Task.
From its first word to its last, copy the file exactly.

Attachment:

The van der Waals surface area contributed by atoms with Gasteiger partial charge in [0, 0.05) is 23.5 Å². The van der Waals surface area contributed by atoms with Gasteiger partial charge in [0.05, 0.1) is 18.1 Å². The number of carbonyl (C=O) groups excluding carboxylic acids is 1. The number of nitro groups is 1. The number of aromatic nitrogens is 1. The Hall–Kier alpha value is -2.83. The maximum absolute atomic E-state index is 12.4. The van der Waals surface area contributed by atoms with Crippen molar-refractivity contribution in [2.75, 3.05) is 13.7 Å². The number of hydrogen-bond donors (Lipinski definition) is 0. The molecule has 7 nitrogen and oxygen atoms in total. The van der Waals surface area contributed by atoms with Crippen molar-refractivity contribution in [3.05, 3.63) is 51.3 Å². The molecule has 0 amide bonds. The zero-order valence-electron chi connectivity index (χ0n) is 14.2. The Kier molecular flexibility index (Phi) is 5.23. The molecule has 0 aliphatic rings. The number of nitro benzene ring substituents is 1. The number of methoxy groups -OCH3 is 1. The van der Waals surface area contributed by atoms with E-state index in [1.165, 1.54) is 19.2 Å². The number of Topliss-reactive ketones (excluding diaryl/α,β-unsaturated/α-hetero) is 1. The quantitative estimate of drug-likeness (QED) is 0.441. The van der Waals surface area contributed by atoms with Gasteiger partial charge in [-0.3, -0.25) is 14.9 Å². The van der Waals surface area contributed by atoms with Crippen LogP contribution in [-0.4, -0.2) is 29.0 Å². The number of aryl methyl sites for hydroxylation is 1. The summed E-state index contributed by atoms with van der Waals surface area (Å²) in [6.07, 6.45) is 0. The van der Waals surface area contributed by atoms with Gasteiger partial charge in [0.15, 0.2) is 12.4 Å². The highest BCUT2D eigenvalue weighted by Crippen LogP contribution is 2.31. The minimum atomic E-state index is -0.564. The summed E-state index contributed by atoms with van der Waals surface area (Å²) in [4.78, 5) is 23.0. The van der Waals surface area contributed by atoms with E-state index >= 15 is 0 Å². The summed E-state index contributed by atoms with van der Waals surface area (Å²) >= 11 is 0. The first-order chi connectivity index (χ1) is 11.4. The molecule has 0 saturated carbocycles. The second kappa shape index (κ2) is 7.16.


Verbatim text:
The van der Waals surface area contributed by atoms with Gasteiger partial charge in [0, 0.05) is 23.5 Å². The van der Waals surface area contributed by atoms with Gasteiger partial charge in [0.05, 0.1) is 18.1 Å². The number of carbonyl (C=O) groups excluding carboxylic acids is 1. The number of nitro groups is 1. The number of aromatic nitrogens is 1. The Hall–Kier alpha value is -2.83. The maximum absolute atomic E-state index is 12.4. The van der Waals surface area contributed by atoms with Crippen molar-refractivity contribution in [2.75, 3.05) is 13.7 Å². The number of hydrogen-bond donors (Lipinski definition) is 0. The molecule has 7 nitrogen and oxygen atoms in total. The van der Waals surface area contributed by atoms with Crippen molar-refractivity contribution in [3.05, 3.63) is 51.3 Å². The molecule has 0 amide bonds. The zero-order valence-electron chi connectivity index (χ0n) is 14.2. The Kier molecular flexibility index (Phi) is 5.23. The molecule has 0 aliphatic rings. The number of nitro benzene ring substituents is 1. The number of methoxy groups -OCH3 is 1. The van der Waals surface area contributed by atoms with E-state index in [1.165, 1.54) is 19.2 Å². The number of Topliss-reactive ketones (excluding diaryl/α,β-unsaturated/α-hetero) is 1. The quantitative estimate of drug-likeness (QED) is 0.441. The van der Waals surface area contributed by atoms with Gasteiger partial charge in [-0.3, -0.25) is 14.9 Å². The van der Waals surface area contributed by atoms with Crippen LogP contribution in [-0.4, -0.2) is 29.0 Å². The number of aryl methyl sites for hydroxylation is 1. The summed E-state index contributed by atoms with van der Waals surface area (Å²) in [6.07, 6.45) is 0. The van der Waals surface area contributed by atoms with Gasteiger partial charge in [0.15, 0.2) is 12.4 Å². The highest BCUT2D eigenvalue weighted by Crippen LogP contribution is 2.31. The minimum atomic E-state index is -0.564. The summed E-state index contributed by atoms with van der Waals surface area (Å²) in [4.78, 5) is 23.0. The van der Waals surface area contributed by atoms with E-state index >= 15 is 0 Å². The summed E-state index contributed by atoms with van der Waals surface area (Å²) >= 11 is 0. The first-order chi connectivity index (χ1) is 11.4. The molecule has 0 saturated carbocycles. The second kappa shape index (κ2) is 7.16.